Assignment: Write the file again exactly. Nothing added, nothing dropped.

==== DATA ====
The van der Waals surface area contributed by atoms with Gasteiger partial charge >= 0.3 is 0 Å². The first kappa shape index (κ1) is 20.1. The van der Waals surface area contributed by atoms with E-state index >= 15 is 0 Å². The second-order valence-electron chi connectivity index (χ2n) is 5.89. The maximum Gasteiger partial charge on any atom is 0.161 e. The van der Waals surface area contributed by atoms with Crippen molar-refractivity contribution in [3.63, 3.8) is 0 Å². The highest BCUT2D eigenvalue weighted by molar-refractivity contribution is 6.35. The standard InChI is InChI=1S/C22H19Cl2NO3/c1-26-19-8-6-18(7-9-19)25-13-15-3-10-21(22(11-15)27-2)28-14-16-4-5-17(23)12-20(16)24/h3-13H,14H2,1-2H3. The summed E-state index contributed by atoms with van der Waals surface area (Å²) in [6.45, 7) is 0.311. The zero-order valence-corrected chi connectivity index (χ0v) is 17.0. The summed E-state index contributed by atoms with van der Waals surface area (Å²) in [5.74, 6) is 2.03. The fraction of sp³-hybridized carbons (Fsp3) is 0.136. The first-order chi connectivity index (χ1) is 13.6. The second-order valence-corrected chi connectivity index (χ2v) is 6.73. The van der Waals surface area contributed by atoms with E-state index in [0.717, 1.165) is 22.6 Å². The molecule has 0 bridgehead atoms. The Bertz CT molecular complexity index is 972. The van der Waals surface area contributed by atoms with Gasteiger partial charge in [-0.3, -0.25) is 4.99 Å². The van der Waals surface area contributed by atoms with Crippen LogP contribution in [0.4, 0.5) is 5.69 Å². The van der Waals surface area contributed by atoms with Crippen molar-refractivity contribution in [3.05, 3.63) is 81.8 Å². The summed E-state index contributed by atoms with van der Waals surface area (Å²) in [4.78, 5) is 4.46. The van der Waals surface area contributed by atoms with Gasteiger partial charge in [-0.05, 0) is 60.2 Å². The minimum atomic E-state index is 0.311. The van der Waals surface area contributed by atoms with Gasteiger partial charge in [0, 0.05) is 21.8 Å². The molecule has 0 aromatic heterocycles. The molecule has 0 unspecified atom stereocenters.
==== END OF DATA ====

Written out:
The van der Waals surface area contributed by atoms with Gasteiger partial charge >= 0.3 is 0 Å². The first kappa shape index (κ1) is 20.1. The van der Waals surface area contributed by atoms with E-state index >= 15 is 0 Å². The second-order valence-electron chi connectivity index (χ2n) is 5.89. The maximum Gasteiger partial charge on any atom is 0.161 e. The van der Waals surface area contributed by atoms with Crippen molar-refractivity contribution in [3.63, 3.8) is 0 Å². The highest BCUT2D eigenvalue weighted by molar-refractivity contribution is 6.35. The standard InChI is InChI=1S/C22H19Cl2NO3/c1-26-19-8-6-18(7-9-19)25-13-15-3-10-21(22(11-15)27-2)28-14-16-4-5-17(23)12-20(16)24/h3-13H,14H2,1-2H3. The summed E-state index contributed by atoms with van der Waals surface area (Å²) in [6.45, 7) is 0.311. The zero-order valence-corrected chi connectivity index (χ0v) is 17.0. The summed E-state index contributed by atoms with van der Waals surface area (Å²) in [5.74, 6) is 2.03. The fraction of sp³-hybridized carbons (Fsp3) is 0.136. The first-order chi connectivity index (χ1) is 13.6. The second-order valence-corrected chi connectivity index (χ2v) is 6.73. The van der Waals surface area contributed by atoms with E-state index in [0.717, 1.165) is 22.6 Å². The molecule has 0 bridgehead atoms. The Bertz CT molecular complexity index is 972. The van der Waals surface area contributed by atoms with Gasteiger partial charge in [-0.3, -0.25) is 4.99 Å². The van der Waals surface area contributed by atoms with Crippen LogP contribution in [0.4, 0.5) is 5.69 Å². The van der Waals surface area contributed by atoms with Crippen molar-refractivity contribution in [3.05, 3.63) is 81.8 Å². The summed E-state index contributed by atoms with van der Waals surface area (Å²) in [4.78, 5) is 4.46. The van der Waals surface area contributed by atoms with Gasteiger partial charge in [-0.05, 0) is 60.2 Å². The minimum atomic E-state index is 0.311. The van der Waals surface area contributed by atoms with Gasteiger partial charge in [0, 0.05) is 21.8 Å². The molecule has 0 aromatic heterocycles. The molecule has 0 unspecified atom stereocenters.